While most conversations about gun violence focus on criminal justice remedies — more police, more jails, and a “tough on crime” mentality — many violence prevention experts have long understood violence as an issue of public health. According to the CDC, for more than 20 years, homicide has been the first and second leading cause of death for Black and Latino males, ages 15-34, and the second leading cause of death for Black females from 15-24.
The correlation between poor public health and increased violence has played itself out over the last couple of years. The COVID pandemic has brought not only sickness and death, but social isolation, economic despair, emotional trauma, and depression — factors which have fueled the highest numbers of shootings in over two decades (which is why the massive federal COVID relief package included a provision for violence prevention services).
So, what have violence prevention experts learned about how to stem the tide of community violence?
First, studies repeatedly show that only a tiny fraction of any city’s population is truly at high risk for shooting someone — typically 0.2% or less. The goal then is to focus attention on this tiny fraction of individuals in order to address their physical, mental, and economic health needs before violence occurs. As when trying to stop the spread of infectious disease, this means intensive treatment for those who’ve been infected (most shooters have been victimized themselves) and ensuring that they do not infect others.
One example of this is through hospital-based violence intervention programs (HVIPs) which focus on preventing retaliatory violence. It is often in the highly emotional moments after a shooting victim is brought to the ER that siblings, cousins, and friends make the fateful decision to retaliate and, in health terms, further spread violence in the community. Whether they’re based in hospitals or on the streets, violence interventionists help individuals interrupt patterns of violence in their lives and plug them into a whole range of wraparound services to help them set a new path, including cognitive behavioral therapy, job training and placement, emergency housing, conflict mediation, and a range of survivor and victim services.
Invest in What Works
Successful community violence intervention (CVI) models have reduced shootings by 30-60% in a number of cities, but most efforts remain woefully underfunded. Effective initiatives which include a comprehensive set of wraparound services typically cost about $20,000 — 25,000 per year per program participant. This means that a city like Detroit with a population of about 675,000 should probably be spending at least $28 million a year on CVI. This may seem like a lot until one realizes that the taxpayer cost of a single nonfatal shooting in Detroit is over $1 million (and up to $3 million for a fatal shooting with two suspects). With 323 homicides and 1,065 nonfatal shootings in 2021, taxpayers are easily paying well over $1 billion for gun violence in Detroit. An investment of $28 million would pay for itself many times over.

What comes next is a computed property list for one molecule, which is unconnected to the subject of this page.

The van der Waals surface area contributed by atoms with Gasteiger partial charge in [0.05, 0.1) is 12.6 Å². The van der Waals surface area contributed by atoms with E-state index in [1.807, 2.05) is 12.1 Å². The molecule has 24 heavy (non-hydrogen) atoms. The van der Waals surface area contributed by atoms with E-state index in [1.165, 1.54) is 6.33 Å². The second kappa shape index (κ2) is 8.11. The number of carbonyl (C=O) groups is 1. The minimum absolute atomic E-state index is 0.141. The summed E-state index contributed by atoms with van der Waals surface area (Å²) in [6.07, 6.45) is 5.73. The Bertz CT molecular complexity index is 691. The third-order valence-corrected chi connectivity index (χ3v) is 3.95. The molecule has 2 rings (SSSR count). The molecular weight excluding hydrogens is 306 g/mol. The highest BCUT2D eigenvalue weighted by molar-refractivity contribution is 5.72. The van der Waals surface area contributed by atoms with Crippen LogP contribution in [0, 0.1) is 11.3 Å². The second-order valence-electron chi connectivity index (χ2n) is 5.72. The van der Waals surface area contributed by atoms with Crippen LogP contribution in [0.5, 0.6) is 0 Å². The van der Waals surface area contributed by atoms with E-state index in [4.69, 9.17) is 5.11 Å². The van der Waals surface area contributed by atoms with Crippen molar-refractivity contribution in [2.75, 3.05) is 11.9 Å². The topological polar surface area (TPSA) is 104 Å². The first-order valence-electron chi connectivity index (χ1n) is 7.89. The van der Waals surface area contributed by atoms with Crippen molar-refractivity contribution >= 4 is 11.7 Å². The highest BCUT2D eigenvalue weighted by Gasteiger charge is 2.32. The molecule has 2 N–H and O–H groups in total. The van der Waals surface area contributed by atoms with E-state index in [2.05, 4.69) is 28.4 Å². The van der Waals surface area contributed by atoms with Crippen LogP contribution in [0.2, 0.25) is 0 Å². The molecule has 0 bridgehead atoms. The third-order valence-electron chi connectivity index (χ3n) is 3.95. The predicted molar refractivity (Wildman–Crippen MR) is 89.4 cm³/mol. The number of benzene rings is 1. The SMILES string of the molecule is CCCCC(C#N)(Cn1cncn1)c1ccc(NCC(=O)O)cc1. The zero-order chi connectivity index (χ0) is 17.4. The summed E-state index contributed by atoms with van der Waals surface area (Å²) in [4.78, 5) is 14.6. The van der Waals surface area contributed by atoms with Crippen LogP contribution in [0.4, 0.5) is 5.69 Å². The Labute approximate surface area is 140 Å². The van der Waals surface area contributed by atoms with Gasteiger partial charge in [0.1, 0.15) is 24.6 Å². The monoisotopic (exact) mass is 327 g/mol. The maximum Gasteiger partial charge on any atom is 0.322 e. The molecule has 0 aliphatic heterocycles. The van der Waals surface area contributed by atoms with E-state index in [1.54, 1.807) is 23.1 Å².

In 2021, our organization worked with a broad coalition of over 150 organizations throughout the country to get the federal government to make proper investments in CVI throughout the country. While much of what we proposed has been stalled in Congress, one result is that the federal government made American Rescue Plan (ARP) funds — which included $350 billion in direct payments to cities, counties, and states — eligible for CVI. Some cities have made use of portions of this money to fund public health remedies like the ones described above to reduce gun violence, but most cities — even among the most violent — have not. In fact, recent reporting confirms that big cities around the country have spent large portions of their ARP funds on policing rather than on addressing the psychological, medical, and economic concerns of the low-income Black and Brown residents most impacted by the pandemic.
For frontline violence interventionists, the families of the victims, and those who are in the line of fire every single day, the continued lack of investment in proven strategies — even when cities have millions of additional federal dollars on the table — is maddening.
Mayors, county administrators, and governors — Democrats and Republicans alike — are quick to stand at a podium and decry the scourge of gun violence after a shooting. But making pronouncements at a press conference is different from making investments. In his Pulitzer-winning book, “Locking Up Our Own,” James Forman, Jr. shares the history of how even Black politicians got swept up into the “tough on crime” ethos of the 1990s and helped fuel the mass incarceration of millions of Americans.
Since then, we have learned a tremendous amount about what does and does not work in reducing violence. However, despite widespread support for alternatives, many politicians continue to echo the destructive rhetoric and policies of the past. A poll of likely 2022 voters demonstrated widespread support for investments in community violence intervention across party lines (including two-thirds of gun owners and NRA members) which suggests that the public is ready to support substantive investments in public health approaches. At this point, it’s up to politicians to learn from the failures of the past and make real investments in bringing peace to our cities.
Pastor Michael McBride is the founder and executive director of LIVE FREE. Dr. Antonio Cediel is managing director of LIVE FREE. The organization works to end gun violence, mass incarceration and the death penalty.
For frontline violence interventionists, the families of the victims, and those who are in the line of fire every single day, the continued lack of investment in proven strategies — even when cities have millions of additional federal dollars on the table — is maddening.”